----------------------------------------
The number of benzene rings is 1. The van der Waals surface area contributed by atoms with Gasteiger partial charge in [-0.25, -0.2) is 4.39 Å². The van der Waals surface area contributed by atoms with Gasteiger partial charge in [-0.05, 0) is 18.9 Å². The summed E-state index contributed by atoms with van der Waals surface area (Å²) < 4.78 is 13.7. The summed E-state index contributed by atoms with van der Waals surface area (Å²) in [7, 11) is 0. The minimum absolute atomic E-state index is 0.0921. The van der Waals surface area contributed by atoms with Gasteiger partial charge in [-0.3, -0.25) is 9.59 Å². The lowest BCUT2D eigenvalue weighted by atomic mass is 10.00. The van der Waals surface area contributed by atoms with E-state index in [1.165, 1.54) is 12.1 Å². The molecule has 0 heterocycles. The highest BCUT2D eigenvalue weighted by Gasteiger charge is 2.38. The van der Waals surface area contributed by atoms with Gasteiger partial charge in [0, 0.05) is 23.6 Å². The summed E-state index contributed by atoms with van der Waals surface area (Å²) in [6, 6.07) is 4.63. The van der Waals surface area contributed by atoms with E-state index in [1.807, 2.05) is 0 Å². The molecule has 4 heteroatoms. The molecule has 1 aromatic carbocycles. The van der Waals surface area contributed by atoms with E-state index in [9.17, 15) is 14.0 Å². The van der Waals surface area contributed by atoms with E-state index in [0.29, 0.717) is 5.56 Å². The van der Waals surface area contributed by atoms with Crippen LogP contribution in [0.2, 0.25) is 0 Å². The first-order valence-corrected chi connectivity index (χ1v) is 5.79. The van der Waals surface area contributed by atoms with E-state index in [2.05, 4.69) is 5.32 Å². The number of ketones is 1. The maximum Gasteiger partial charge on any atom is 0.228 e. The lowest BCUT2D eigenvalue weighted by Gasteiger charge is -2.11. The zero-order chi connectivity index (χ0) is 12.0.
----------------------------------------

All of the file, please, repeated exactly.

The number of benzene rings is 1. The van der Waals surface area contributed by atoms with Gasteiger partial charge in [-0.25, -0.2) is 4.39 Å². The van der Waals surface area contributed by atoms with Gasteiger partial charge in [-0.05, 0) is 18.9 Å². The summed E-state index contributed by atoms with van der Waals surface area (Å²) < 4.78 is 13.7. The summed E-state index contributed by atoms with van der Waals surface area (Å²) in [7, 11) is 0. The minimum absolute atomic E-state index is 0.0921. The van der Waals surface area contributed by atoms with Gasteiger partial charge in [-0.3, -0.25) is 9.59 Å². The lowest BCUT2D eigenvalue weighted by atomic mass is 10.00. The van der Waals surface area contributed by atoms with E-state index in [1.165, 1.54) is 12.1 Å². The molecule has 0 heterocycles. The highest BCUT2D eigenvalue weighted by Gasteiger charge is 2.38. The van der Waals surface area contributed by atoms with Gasteiger partial charge in [0, 0.05) is 23.6 Å². The summed E-state index contributed by atoms with van der Waals surface area (Å²) in [6, 6.07) is 4.63. The van der Waals surface area contributed by atoms with E-state index in [1.807, 2.05) is 0 Å². The molecule has 4 heteroatoms. The molecule has 1 aromatic carbocycles. The van der Waals surface area contributed by atoms with E-state index in [9.17, 15) is 14.0 Å². The van der Waals surface area contributed by atoms with E-state index in [0.29, 0.717) is 5.56 Å². The van der Waals surface area contributed by atoms with Crippen LogP contribution in [0.2, 0.25) is 0 Å². The first-order valence-corrected chi connectivity index (χ1v) is 5.79. The van der Waals surface area contributed by atoms with E-state index in [2.05, 4.69) is 5.32 Å². The number of ketones is 1. The maximum Gasteiger partial charge on any atom is 0.228 e. The lowest BCUT2D eigenvalue weighted by Gasteiger charge is -2.11. The zero-order chi connectivity index (χ0) is 12.0.